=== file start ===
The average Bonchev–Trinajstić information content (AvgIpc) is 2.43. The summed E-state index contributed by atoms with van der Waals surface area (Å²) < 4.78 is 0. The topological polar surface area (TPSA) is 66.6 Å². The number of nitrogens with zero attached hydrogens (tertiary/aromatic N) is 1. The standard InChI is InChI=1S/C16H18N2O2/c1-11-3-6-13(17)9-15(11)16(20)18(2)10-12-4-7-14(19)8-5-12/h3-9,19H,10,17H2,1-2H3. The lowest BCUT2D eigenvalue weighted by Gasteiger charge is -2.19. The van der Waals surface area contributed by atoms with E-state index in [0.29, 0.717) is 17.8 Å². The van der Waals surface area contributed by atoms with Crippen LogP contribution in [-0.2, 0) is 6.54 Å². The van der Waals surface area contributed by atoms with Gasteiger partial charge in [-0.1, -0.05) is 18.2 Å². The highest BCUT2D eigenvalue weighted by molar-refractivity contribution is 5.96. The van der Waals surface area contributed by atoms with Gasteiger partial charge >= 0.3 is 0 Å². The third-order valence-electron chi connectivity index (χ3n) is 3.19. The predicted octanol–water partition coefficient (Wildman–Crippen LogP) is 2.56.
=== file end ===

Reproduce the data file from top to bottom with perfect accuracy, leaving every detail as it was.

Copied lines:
The average Bonchev–Trinajstić information content (AvgIpc) is 2.43. The summed E-state index contributed by atoms with van der Waals surface area (Å²) < 4.78 is 0. The topological polar surface area (TPSA) is 66.6 Å². The number of nitrogens with zero attached hydrogens (tertiary/aromatic N) is 1. The standard InChI is InChI=1S/C16H18N2O2/c1-11-3-6-13(17)9-15(11)16(20)18(2)10-12-4-7-14(19)8-5-12/h3-9,19H,10,17H2,1-2H3. The lowest BCUT2D eigenvalue weighted by Gasteiger charge is -2.19. The van der Waals surface area contributed by atoms with E-state index in [0.29, 0.717) is 17.8 Å². The van der Waals surface area contributed by atoms with Crippen LogP contribution in [-0.2, 0) is 6.54 Å². The van der Waals surface area contributed by atoms with Gasteiger partial charge in [-0.1, -0.05) is 18.2 Å². The highest BCUT2D eigenvalue weighted by molar-refractivity contribution is 5.96. The van der Waals surface area contributed by atoms with Gasteiger partial charge >= 0.3 is 0 Å². The third-order valence-electron chi connectivity index (χ3n) is 3.19. The predicted octanol–water partition coefficient (Wildman–Crippen LogP) is 2.56.